• Michael Connelly, the mind behind 'Bosch'. (Getty)
"It would be pretty cool."
By
Mary Kiley

5 Oct 2017 - 10:26 AM  UPDATED 5 Oct 2017 - 10:29 AM

As a crime reporter for the Los Angeles Times, Michael Connelly was exposed to the seamy side of the City of Angels, so when he turned to fiction writing, he naturally drew on his insider knowledge to create world-weary detective Harry Bosch. Now, 25 years since his debut, Bosch is still going strong in print and on screen in the TV series based on the books – and Connelly couldn't be more proud...

 

How involved are you in the TV show?

I’m pretty involved. Usually in January, we write an outline for the season, and then the showrunner and I work on it together and chop it up into 10 episodes. Then we bring in the writers. And then it reaches the point of production, and that’s where I like to stand around with a goofy grin on my face and just watch because that’s not my expertise – the camera angles and all that kind of stuff. But I do love to be there when they do it. It’s totally egotistical, but it’s fun to be there when the actors and crew and producers and everything are all working in concert to realise something that started with a book I wrote. It’s a great feeling.

 

When you write the books, you have a picture in your head of what each character looks like. Is there anyone who’s really surprised you?

There are two characters who are different from the book – that would be Harry Bosch’s partner, Jerry Edgar, and the police chief, Irving. These were characters in my very first book and I concentrated so much on Harry Bosch, I think I kind of made those characters a little thin in the books. So what’s been wonderful – and I guess you could call it a surprise – is that they’re very full characters in the show. And much more interesting characters in the show than the books. And going into this I probably didn’t expect that to happen.

But it starts with the writing and then the actor takes it from there, and the actors in these roles [Jamie Hector and Lance Reddick respectively] are fantastic. I think this would qualify as a surprise – five years ago I would think the show would be all about Bosch, but in season three, Jerry Edgar and what he goes through is really riveting. I don’t think I could have seen that coming.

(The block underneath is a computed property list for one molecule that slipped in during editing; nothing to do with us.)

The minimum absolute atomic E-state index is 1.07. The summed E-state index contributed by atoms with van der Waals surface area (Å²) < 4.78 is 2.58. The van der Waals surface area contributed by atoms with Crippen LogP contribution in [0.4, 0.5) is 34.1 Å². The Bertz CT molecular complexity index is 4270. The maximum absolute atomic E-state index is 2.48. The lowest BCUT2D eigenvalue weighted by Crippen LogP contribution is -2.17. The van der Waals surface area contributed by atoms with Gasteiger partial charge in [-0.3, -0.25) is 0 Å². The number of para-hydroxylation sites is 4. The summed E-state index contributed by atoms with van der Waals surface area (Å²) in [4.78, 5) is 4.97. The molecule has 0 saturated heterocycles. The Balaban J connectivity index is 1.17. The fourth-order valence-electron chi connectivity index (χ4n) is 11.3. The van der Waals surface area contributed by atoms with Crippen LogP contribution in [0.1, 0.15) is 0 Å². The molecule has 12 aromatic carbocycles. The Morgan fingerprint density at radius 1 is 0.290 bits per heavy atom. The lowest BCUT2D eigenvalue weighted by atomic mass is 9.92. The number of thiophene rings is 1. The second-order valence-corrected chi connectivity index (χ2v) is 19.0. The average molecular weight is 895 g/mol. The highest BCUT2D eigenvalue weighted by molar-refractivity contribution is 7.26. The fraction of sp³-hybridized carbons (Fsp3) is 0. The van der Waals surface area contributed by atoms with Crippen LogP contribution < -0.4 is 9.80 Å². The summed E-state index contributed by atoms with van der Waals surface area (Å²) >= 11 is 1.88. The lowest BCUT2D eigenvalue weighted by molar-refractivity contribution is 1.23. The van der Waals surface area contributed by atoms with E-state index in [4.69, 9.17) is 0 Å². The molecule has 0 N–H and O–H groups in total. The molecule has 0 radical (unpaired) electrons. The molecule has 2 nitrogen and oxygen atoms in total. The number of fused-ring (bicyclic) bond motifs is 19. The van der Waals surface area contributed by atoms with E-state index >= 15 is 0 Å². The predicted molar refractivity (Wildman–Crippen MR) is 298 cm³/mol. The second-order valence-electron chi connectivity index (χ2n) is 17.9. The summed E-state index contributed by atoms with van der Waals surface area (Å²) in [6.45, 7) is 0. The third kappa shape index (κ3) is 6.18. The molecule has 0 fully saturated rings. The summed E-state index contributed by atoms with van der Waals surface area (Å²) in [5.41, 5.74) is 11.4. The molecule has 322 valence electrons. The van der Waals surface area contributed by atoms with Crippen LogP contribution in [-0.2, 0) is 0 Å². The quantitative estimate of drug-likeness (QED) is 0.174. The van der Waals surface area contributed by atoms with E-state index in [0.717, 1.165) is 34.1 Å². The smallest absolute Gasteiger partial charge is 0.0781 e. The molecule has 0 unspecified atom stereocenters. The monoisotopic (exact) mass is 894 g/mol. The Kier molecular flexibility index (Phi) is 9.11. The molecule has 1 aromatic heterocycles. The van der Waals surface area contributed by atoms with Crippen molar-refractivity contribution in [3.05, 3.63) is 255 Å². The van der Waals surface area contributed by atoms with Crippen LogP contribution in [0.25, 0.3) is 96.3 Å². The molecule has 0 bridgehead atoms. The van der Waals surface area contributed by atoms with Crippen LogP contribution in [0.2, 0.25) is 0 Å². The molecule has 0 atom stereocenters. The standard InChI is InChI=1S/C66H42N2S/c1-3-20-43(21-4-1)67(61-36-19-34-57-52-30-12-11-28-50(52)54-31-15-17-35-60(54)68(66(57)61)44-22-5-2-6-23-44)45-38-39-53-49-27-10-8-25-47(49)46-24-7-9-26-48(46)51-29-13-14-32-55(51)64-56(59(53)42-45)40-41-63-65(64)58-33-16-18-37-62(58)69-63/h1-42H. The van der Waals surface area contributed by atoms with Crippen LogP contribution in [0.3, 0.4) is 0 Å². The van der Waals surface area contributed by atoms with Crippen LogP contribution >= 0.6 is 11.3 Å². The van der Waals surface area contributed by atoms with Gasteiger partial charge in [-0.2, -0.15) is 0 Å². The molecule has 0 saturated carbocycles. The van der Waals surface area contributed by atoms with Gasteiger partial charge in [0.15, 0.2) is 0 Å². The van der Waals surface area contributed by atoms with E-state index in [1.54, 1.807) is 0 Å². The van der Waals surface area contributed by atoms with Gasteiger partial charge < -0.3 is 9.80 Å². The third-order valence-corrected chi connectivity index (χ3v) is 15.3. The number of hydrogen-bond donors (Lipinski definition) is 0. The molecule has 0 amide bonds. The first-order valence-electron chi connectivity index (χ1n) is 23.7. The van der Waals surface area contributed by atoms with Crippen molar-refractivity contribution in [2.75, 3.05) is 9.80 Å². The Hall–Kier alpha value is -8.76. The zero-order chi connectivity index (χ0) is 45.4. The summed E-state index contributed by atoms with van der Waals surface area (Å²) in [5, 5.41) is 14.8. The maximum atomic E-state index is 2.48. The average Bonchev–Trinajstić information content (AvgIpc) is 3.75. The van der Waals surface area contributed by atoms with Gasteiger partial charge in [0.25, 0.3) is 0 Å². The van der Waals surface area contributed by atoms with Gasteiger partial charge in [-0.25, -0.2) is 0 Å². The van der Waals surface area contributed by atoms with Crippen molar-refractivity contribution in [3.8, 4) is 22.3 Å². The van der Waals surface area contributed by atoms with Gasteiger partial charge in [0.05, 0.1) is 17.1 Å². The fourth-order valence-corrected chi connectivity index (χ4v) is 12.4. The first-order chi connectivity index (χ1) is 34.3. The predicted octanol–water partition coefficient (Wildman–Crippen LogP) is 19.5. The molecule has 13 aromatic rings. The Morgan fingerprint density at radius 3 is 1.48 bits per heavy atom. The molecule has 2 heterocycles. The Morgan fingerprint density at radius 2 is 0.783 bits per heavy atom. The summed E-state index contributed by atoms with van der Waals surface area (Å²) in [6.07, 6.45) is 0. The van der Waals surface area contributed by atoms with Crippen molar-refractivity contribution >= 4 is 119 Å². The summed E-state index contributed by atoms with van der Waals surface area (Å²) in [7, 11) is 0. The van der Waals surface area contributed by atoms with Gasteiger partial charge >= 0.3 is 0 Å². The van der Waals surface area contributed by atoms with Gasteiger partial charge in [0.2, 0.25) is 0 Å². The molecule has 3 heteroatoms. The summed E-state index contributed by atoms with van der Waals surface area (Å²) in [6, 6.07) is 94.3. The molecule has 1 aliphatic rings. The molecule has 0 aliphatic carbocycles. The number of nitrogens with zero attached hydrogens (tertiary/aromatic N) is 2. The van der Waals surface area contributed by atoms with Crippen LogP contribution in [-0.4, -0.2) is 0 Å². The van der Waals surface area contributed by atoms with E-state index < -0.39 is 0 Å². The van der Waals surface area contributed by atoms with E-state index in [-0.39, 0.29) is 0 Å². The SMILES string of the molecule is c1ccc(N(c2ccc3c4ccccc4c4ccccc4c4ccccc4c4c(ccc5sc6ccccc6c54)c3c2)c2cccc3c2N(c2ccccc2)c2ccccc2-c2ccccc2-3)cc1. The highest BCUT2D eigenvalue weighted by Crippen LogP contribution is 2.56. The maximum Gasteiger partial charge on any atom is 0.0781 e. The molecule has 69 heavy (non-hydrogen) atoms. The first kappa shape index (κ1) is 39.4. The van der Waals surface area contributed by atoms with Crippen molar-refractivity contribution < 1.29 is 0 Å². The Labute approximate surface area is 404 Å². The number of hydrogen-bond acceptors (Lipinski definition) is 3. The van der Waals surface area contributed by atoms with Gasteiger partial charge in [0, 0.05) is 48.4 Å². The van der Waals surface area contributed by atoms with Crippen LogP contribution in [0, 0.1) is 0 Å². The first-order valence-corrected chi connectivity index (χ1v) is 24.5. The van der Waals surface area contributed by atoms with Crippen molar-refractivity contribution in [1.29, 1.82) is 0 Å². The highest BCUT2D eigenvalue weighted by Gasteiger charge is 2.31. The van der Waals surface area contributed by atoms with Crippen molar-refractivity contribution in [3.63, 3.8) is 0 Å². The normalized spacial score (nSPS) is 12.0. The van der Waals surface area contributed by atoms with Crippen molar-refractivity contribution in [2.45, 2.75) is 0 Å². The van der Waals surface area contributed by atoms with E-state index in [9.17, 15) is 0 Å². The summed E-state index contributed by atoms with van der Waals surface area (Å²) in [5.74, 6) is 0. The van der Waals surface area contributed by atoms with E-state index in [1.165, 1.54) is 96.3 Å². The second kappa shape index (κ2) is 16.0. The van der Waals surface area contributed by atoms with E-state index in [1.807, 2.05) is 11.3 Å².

One aspect of season three that differs from the books is the return of Veronica Allen. How much was that just because everyone loved Jeri Ryan?

Well we loved her, we loved working with her; she was great. But also we didn’t tie up that story completely. And the other aspect is her lawyer who, in the books, has a feud with Bosch, and we really liked that aspect of season two, so we wanted to bring that back. It’s all part of serialised television that, unless somebody is killed, they can come back. We have the attorney Honey Chandler, known as “Money” Chandler (Mimi Rogers), coming back in season four. It’s very cool when you can bring characters back.

 

Bosch’s personal credo is "everybody counts or nobody counts". We live in interesting times. Does this have any special resonance right now, do you think?

Well, I’ll come off as egotistical to say so, but I think it certainly does and it’s a message I wish was more widely embraced, especially in my country, where there are really big issues about policing and policing in minority communities and the high frequency of shootings in minority communities involving police. I don’t like making blanket judgements or anything, but I think that “everybody counts or nobody counts” is really basically a doctrine of being fair, treating people the way you want to be treated, and I think that gets lost in these situations and maybe if it didn’t we wouldn’t have so many of these situations. So it’s something I put in the books years ago and we play with it in the TV show, for sure. And I hope it is a message that gets out there.

 

Do you feel that’s why people gravitate toward heroes like Bosch? He is a flawed hero but he is essentially a moral person.

He’s essentially a moral person. He wants to do the right thing. He wants himself to be fair, he wants it to be a fair world, but it never is. And it’s hard to always be a moral hero and that’s certainly explored in season three when Bosch makes choices that are difficult. But not everybody can be perfect – even our heroes. And I think it’s a real reflection of the difficulty of that job. His job takes him to the dark side of humanity every day, where people do really bad stuff to other people. And if you’re doing that every day – going into that darkness – some of that’s going to get inside of you and you have to figure out what damage it’s done and what you can do about it. Season three is about the damage that’s been done to Harry Bosch and how he reacts to it, and he doesn’t always react to it by doing the right thing.

In the later books, Bosch intersects with the Lincoln Lawyer. Are there any plans to bring him into Bosch and, if so, will it be Matthew McConaughey?

Now, we’re talking about all these different rights issues – it’s a real morass and it’s very hard to solve, but we are working on that because I think if someone like McConaughey says, “I want to do this,” then a lot of the legal mumbo jumbo goes away. So there’s an effort. I can’t say for sure anything will happen, but it would be pretty cool.

 

Bosch season three airs Thursdays at 9:30pm on SBS. Watch the previous episode at SBS On Demand:

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